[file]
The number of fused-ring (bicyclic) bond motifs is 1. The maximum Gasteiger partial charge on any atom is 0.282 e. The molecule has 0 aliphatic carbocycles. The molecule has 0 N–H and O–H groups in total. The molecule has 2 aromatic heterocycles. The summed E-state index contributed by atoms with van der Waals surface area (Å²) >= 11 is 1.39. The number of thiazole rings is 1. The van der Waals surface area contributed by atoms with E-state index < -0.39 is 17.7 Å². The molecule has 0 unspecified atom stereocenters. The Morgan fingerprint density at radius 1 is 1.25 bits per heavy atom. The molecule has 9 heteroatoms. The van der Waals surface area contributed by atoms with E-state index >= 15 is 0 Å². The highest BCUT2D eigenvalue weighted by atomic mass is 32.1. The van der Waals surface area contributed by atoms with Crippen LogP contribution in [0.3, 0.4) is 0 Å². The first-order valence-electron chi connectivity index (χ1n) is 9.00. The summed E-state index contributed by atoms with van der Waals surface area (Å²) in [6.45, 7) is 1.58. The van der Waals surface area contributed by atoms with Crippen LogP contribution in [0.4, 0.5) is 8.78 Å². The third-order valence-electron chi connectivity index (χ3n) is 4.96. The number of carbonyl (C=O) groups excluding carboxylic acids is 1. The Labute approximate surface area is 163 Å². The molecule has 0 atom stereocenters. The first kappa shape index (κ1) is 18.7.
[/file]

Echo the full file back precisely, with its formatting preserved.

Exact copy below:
The number of fused-ring (bicyclic) bond motifs is 1. The maximum Gasteiger partial charge on any atom is 0.282 e. The molecule has 0 aliphatic carbocycles. The molecule has 0 N–H and O–H groups in total. The molecule has 2 aromatic heterocycles. The summed E-state index contributed by atoms with van der Waals surface area (Å²) >= 11 is 1.39. The number of thiazole rings is 1. The van der Waals surface area contributed by atoms with E-state index < -0.39 is 17.7 Å². The molecule has 0 unspecified atom stereocenters. The Morgan fingerprint density at radius 1 is 1.25 bits per heavy atom. The molecule has 9 heteroatoms. The van der Waals surface area contributed by atoms with E-state index >= 15 is 0 Å². The highest BCUT2D eigenvalue weighted by atomic mass is 32.1. The van der Waals surface area contributed by atoms with Crippen LogP contribution in [0.3, 0.4) is 0 Å². The first-order valence-electron chi connectivity index (χ1n) is 9.00. The summed E-state index contributed by atoms with van der Waals surface area (Å²) in [6.45, 7) is 1.58. The van der Waals surface area contributed by atoms with Crippen LogP contribution in [0.4, 0.5) is 8.78 Å². The third-order valence-electron chi connectivity index (χ3n) is 4.96. The number of carbonyl (C=O) groups excluding carboxylic acids is 1. The Labute approximate surface area is 163 Å². The molecule has 0 atom stereocenters. The first kappa shape index (κ1) is 18.7.